I have now found some common agreement regarding the United States new policy toward Cuba and Sen. Marco Rubio’s stand on the matter. In his Nov. 13 interview with the Associated Press, the senator is quoted as having said: “People think it’s because we’re being stubborn or holding on to old policies. I'm prepared to change strategies toward Cuba, but it has to be one that yields results.”
I couldn’t agree more with Rubio. Our main difference is that the policy that he advocates on the embargo and his wanting to continue to be tough on Cuba for 55 years has proven to be ineffective. It hasn’t generated any positive results.
I agree with the proposed change, including the establishment of diplomatic relations, exchanges, and contracts including changing U.S. law to allow Americans to do business in Cuba. It is the correct policy at this time. It’s also a positive step with our close allies in Europe and Latin America.
If we look at history, we learn that totalitarian, dictatorial and Communist regimes such as Cuba's will not voluntarily open themselves up to change. Their first priority is to preserve themselves, their power and control.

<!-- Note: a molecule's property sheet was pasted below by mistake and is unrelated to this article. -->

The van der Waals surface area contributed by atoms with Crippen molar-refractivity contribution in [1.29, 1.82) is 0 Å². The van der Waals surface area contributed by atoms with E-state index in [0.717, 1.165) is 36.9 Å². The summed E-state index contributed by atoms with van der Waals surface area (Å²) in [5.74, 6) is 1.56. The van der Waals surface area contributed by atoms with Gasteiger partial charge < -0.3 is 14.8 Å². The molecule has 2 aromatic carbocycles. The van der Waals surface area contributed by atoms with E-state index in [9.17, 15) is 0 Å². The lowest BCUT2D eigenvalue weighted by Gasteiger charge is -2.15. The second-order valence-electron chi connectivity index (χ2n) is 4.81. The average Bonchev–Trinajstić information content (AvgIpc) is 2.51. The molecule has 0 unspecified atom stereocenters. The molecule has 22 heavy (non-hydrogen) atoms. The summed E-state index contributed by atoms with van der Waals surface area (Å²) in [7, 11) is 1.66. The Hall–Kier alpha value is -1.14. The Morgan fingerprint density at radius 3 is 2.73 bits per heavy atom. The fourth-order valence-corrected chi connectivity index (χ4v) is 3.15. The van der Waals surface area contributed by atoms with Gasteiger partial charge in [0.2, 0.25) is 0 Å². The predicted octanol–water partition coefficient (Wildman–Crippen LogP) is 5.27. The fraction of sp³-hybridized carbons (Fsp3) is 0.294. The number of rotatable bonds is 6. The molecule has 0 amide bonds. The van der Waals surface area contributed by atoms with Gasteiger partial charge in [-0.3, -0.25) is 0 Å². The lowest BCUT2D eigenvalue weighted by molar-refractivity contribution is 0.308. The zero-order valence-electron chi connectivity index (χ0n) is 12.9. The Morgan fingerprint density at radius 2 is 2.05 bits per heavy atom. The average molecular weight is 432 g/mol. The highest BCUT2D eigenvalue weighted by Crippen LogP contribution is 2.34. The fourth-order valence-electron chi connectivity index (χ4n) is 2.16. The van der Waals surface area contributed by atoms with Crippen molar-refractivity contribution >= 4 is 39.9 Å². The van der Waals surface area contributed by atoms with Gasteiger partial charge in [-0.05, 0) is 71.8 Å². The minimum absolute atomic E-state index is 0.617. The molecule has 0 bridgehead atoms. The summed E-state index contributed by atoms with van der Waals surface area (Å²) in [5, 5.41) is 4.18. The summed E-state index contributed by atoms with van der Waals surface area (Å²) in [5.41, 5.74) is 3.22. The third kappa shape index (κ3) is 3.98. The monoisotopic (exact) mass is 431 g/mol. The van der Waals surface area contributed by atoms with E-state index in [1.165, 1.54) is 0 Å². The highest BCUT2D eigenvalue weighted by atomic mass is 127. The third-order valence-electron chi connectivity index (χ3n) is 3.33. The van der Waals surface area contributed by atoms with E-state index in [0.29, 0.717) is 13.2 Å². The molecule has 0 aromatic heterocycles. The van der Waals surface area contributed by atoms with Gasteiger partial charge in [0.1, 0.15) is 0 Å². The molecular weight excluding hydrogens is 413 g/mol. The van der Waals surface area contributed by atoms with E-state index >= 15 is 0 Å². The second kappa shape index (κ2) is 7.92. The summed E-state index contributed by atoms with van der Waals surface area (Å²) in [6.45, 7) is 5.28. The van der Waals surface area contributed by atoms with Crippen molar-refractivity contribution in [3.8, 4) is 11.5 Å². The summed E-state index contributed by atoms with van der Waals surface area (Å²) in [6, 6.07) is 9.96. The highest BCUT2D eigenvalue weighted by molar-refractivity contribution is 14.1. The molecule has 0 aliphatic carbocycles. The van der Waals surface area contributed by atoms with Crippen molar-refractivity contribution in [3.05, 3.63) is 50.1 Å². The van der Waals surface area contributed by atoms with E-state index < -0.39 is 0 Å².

The only way that we will bring positive change is by having relations, business and full engagement with Cuba. That is a major reason I support the Obama administration’s opening and disagree with Rubio’s failed approach.
I truly believe that the change in policy and engagement with Cuba, which is part of the administration’s policy change announced on Dec. 17 will bring the two countries closer to each other.
This positive change will be exactly what the opponents of the Obama policy would like to accomplish.
In my view, these positive developments will not occur if they are made a precondition to doing what the Obama administration is doing. They will flow as a result of the change in policy.
Adolfo R. Garcia, Boston